Awareness target as hate crimes rise

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Merseyside Maritime Museum. Photo: Ida Husøy

Liverpool Maritime Museum hosts hate crime awareness conference. Photo: © Ida Husøy/JMU Journalism

New statistics released by the Home Office have shown an 18% rise in hate crime across England and Wales.

The numbers come during National Hate Crime Awareness week, which is taking place in Liverpool this week.

The event, which was set up by Stop Hate UK and charity 17-24-30, is a chance for individuals and organisations to come together to raise awareness about the need to report hate crime.

A conference at Liverpool Maritime Museum took place on Tuesday where Professor David Ormerod QC, author of the report ‘Hate Crime: should the current offences be extended?’, spoke about the importance of challenging hate crime.

One of the main problems that faces charities is people’s own reluctance to report incidents and abuse they have received. Rose Simkins, Chief Executive of Stop Hate UK, said: “Hate Crime across all monitored strands – disability, faith, gender identity, race and sexual orientation is a much under-reported crime.”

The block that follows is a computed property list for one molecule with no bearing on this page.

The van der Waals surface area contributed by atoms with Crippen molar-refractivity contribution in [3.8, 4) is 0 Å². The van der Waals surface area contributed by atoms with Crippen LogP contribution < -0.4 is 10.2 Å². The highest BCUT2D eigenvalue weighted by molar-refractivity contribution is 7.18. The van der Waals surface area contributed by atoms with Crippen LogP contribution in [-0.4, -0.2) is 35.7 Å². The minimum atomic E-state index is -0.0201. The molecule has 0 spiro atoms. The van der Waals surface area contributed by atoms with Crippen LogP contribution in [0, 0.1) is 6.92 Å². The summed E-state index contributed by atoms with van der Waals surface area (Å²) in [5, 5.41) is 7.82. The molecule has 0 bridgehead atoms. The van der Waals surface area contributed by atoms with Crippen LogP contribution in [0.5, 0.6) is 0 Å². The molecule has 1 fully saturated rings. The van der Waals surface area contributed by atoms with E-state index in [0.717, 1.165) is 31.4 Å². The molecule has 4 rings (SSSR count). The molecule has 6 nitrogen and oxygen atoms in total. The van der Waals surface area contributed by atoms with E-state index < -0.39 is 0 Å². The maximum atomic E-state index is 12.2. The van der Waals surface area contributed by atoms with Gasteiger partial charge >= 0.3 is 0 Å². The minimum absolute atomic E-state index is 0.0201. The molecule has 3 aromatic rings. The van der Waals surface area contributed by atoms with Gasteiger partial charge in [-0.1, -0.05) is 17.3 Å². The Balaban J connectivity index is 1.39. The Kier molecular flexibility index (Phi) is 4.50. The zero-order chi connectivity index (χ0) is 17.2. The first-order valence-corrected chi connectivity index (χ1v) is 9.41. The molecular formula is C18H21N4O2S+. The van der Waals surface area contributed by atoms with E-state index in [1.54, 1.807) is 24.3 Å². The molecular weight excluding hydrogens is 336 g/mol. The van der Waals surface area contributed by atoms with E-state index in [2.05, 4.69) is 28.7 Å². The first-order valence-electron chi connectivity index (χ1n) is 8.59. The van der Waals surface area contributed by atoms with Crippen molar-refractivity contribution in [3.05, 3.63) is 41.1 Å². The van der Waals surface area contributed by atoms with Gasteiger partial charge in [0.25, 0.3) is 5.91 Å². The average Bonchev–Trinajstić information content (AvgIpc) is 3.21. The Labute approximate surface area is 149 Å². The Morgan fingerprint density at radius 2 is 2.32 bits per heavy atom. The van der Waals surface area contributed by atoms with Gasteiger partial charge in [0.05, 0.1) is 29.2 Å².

The awareness week started with a remembrance service at St. Paul’s Cathedral in London where candles were lit for the victims of hate crime.

This year marks the tenth anniversary of the death of Anthony Walker. The teenager was murdered in one of Liverpool’s most shocking acts of discrimination. After his death, a foundation was set up in his name by his family to give support to victims of hate crime and to help them overcome the abuse.

Video report by Jessica Jones and Astra Armitt, JMU Journalism TV

John Au, operation manager for Anthony Walker foundation, believes hate discrimination has gradually decreased in the city. He told JMU Journalism: “It’s sometimes seen as political correctness gone mad, people may think it’s okay to say stuff about disability, gender, sexuality, race and think it’s funny. It’s not funny, it’s offensive.”

A scheduled ‘White Man March’, which was due to take place in Liverpool last August, was cancelled due to enormous outrage from the city’s residents and marches from anti-fascist groups.

Au was pleased with Liverpool’s response, adding: “The people who protest, that sends out a positive message, thinking about it and making a stand against something that is inexcusable is a good thing.”

A gala dinner in memory of Anthony Walker is taking place on October 17th to celebrate the work done by individuals and organisations with the charity.

Anybody who has been affected by hate crime can contact Stop Hate UK on 0800 138 1625.

About Jack Whitehead, JMU Journalism